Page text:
Judiciary upholds SEPA’s
KARACHI: Director Technical Sindh Environmental Protection Agency Ashiq Ali Langah has said that SEPA is bound by the court not to take any legal action against any Industry in a press briefing session on Tuesday organized by WWF -Pakistan under its ILES project success at the local hotel of Karachi.
Speaking as one of the Panelists of Provincial Environmental watchdog, Ashiq Langah revealed this reality that SEPA is working without powers that Industrial Associations filed a petition against SEPA to stop our enforcement action against any industry through courts.
Sharing his grievances with the participants He said that the Supreme Court raises the barriers for us to enforce Environmental Laws that not a single treatment plant is working here in Karachi to treat hazardous industrial chemicals. We are working as a powerless government agency then how can we serve the Public.
He lauded the Supreme Court efforts of establishing Water Commission which was headed by SC serving Justice Amir Hani Muslim, who left behind rich legacy. He requested Civil Society and Media to support SEPA to improve the law enforcement mechanism in the province.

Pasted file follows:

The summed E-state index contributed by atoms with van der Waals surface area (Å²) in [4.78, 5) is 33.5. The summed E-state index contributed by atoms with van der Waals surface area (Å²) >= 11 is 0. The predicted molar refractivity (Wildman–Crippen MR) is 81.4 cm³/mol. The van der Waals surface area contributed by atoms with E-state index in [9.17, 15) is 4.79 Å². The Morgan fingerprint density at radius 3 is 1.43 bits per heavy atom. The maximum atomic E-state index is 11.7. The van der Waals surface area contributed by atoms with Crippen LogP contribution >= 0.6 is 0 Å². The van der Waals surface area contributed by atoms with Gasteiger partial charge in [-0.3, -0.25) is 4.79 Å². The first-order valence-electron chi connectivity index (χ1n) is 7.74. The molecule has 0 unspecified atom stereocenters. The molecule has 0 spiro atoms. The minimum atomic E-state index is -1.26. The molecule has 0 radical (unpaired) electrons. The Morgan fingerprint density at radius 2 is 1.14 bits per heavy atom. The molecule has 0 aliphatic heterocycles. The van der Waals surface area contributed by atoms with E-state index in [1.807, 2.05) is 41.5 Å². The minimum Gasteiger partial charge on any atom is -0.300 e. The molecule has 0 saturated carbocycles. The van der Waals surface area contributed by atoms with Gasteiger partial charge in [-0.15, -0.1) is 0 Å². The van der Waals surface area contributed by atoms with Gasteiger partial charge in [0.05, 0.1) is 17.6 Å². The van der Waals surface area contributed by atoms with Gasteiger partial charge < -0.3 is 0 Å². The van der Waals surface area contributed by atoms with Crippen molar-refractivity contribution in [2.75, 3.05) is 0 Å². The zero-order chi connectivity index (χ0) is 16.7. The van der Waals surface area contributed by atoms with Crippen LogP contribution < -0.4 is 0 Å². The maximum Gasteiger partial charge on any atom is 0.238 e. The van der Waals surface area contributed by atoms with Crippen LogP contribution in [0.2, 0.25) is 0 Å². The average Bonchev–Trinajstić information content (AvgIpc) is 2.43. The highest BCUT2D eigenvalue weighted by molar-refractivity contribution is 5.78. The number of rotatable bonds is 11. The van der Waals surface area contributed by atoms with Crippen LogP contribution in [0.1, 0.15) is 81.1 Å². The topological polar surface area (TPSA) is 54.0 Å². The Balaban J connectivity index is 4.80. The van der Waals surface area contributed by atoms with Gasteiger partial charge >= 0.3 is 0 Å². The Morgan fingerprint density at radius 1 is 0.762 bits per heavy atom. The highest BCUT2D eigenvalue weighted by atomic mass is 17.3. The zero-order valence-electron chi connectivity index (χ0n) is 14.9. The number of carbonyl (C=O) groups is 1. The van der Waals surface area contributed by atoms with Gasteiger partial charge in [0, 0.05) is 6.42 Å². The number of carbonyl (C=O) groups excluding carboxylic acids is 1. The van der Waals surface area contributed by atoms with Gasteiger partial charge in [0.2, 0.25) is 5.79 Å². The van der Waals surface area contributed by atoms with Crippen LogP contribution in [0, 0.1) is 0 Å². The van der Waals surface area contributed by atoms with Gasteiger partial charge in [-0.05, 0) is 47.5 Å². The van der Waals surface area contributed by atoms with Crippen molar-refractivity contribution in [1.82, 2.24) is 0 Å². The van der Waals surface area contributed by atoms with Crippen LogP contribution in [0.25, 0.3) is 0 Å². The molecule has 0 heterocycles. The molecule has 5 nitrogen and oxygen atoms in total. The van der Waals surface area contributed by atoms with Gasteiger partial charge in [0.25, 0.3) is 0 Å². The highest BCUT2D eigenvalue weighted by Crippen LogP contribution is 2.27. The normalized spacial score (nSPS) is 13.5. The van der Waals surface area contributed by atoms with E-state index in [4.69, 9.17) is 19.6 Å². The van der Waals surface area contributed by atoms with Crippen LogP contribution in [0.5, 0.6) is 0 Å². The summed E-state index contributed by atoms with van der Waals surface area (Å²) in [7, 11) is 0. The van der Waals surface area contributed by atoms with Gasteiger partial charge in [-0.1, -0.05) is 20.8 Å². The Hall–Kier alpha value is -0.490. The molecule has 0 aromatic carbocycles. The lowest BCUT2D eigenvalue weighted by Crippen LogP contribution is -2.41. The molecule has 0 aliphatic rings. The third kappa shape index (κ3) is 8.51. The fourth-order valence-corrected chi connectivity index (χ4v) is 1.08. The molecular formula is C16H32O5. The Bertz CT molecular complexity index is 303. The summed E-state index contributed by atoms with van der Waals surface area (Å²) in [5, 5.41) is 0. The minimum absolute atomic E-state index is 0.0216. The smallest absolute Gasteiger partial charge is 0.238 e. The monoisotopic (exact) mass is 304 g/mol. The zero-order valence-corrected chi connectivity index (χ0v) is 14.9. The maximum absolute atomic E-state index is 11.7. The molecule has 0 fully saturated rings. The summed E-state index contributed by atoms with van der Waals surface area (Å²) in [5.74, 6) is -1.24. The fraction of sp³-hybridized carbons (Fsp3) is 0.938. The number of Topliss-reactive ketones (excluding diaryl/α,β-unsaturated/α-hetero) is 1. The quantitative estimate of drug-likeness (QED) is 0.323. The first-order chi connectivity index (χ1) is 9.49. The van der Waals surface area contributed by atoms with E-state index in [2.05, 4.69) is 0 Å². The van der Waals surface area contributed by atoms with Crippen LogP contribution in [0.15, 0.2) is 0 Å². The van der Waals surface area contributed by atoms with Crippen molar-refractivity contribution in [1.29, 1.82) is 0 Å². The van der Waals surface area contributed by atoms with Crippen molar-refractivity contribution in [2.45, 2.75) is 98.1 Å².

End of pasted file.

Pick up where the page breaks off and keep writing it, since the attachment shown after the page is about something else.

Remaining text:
Speaking on the occasion, Rashid Ahmed, Manager ILES WWF-Pakistan shared the project’s successes and highlighted that the project contributed towards the reduction of carbon emissions and chemical usage and promoted the efficient use of energy resources.
He further said that over 21 textile and leather industries in Pakistan have collectively saved 226.39 million rupees by implementing sustainable environmental management practices introduced by these initiatives. To enforce environmental laws and standards in Pakistan, the project built the capacity of relevant government officials and financial institutes.
Textile and leather sectors, despite being the two largest export earning sectors of the country, face several challenges such as compliance issues, availability of the raw material, and international market competition. He lauded the efforts of the government for approving a new textile policy, which envisages doubling its export target up to USD 42 billion over the next three years.
Furqan Ullah, Manager Compliance and Sustainability at one of the leading textile industries shared that the textile industry is facing multiple challenges, including gaps in environmental laws, lack of guidelines on carbon emissions, poor handling of resources and waste disposal. Through the ILES project, many of the issues have been addressed while some still need to be considered.
The textile and leather sectors are key drivers of Pakistan’s economy and contribute more than 60 percent in exports which provide employment opportunities. However, the industries employ potentially pollution-intensive processes with water discharge and use of chemicals deemed harmful for the environment. The ILES project is striving hard to build the capacity of the public and private partners, providing them with technical support to achieve sustainable industrial growth.